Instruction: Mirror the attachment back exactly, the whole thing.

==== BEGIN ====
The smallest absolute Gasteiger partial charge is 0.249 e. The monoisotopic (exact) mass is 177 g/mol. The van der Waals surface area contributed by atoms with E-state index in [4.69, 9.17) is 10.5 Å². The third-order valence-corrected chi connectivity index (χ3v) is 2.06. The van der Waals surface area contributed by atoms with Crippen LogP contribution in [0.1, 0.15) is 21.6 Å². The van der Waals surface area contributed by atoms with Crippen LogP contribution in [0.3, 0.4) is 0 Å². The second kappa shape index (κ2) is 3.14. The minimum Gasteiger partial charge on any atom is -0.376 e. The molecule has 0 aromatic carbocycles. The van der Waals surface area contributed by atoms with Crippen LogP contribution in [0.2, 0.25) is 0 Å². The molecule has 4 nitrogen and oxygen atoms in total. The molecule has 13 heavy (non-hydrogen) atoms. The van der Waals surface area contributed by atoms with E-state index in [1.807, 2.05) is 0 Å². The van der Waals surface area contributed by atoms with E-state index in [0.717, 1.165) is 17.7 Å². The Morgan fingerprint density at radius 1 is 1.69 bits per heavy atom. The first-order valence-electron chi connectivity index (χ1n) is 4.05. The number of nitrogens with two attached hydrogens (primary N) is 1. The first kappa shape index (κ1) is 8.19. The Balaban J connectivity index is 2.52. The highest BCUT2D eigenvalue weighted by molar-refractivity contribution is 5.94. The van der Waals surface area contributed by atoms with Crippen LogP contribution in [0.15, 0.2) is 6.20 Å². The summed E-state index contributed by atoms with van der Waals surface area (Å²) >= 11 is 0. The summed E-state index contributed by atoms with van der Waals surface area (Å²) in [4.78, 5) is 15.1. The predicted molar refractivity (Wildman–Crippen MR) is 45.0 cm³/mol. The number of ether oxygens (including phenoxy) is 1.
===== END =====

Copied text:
The smallest absolute Gasteiger partial charge is 0.249 e. The monoisotopic (exact) mass is 177 g/mol. The van der Waals surface area contributed by atoms with E-state index in [4.69, 9.17) is 10.5 Å². The third-order valence-corrected chi connectivity index (χ3v) is 2.06. The van der Waals surface area contributed by atoms with Crippen LogP contribution in [0.1, 0.15) is 21.6 Å². The van der Waals surface area contributed by atoms with Crippen LogP contribution in [0.3, 0.4) is 0 Å². The second kappa shape index (κ2) is 3.14. The minimum Gasteiger partial charge on any atom is -0.376 e. The molecule has 0 aromatic carbocycles. The van der Waals surface area contributed by atoms with Crippen LogP contribution in [0.2, 0.25) is 0 Å². The molecule has 4 nitrogen and oxygen atoms in total. The molecule has 13 heavy (non-hydrogen) atoms. The van der Waals surface area contributed by atoms with E-state index in [1.807, 2.05) is 0 Å². The van der Waals surface area contributed by atoms with E-state index in [0.717, 1.165) is 17.7 Å². The Morgan fingerprint density at radius 1 is 1.69 bits per heavy atom. The first-order valence-electron chi connectivity index (χ1n) is 4.05. The number of nitrogens with two attached hydrogens (primary N) is 1. The first kappa shape index (κ1) is 8.19. The Balaban J connectivity index is 2.52. The highest BCUT2D eigenvalue weighted by molar-refractivity contribution is 5.94. The van der Waals surface area contributed by atoms with Crippen LogP contribution in [0.15, 0.2) is 6.20 Å². The summed E-state index contributed by atoms with van der Waals surface area (Å²) >= 11 is 0. The summed E-state index contributed by atoms with van der Waals surface area (Å²) in [4.78, 5) is 15.1. The predicted molar refractivity (Wildman–Crippen MR) is 45.0 cm³/mol. The number of ether oxygens (including phenoxy) is 1.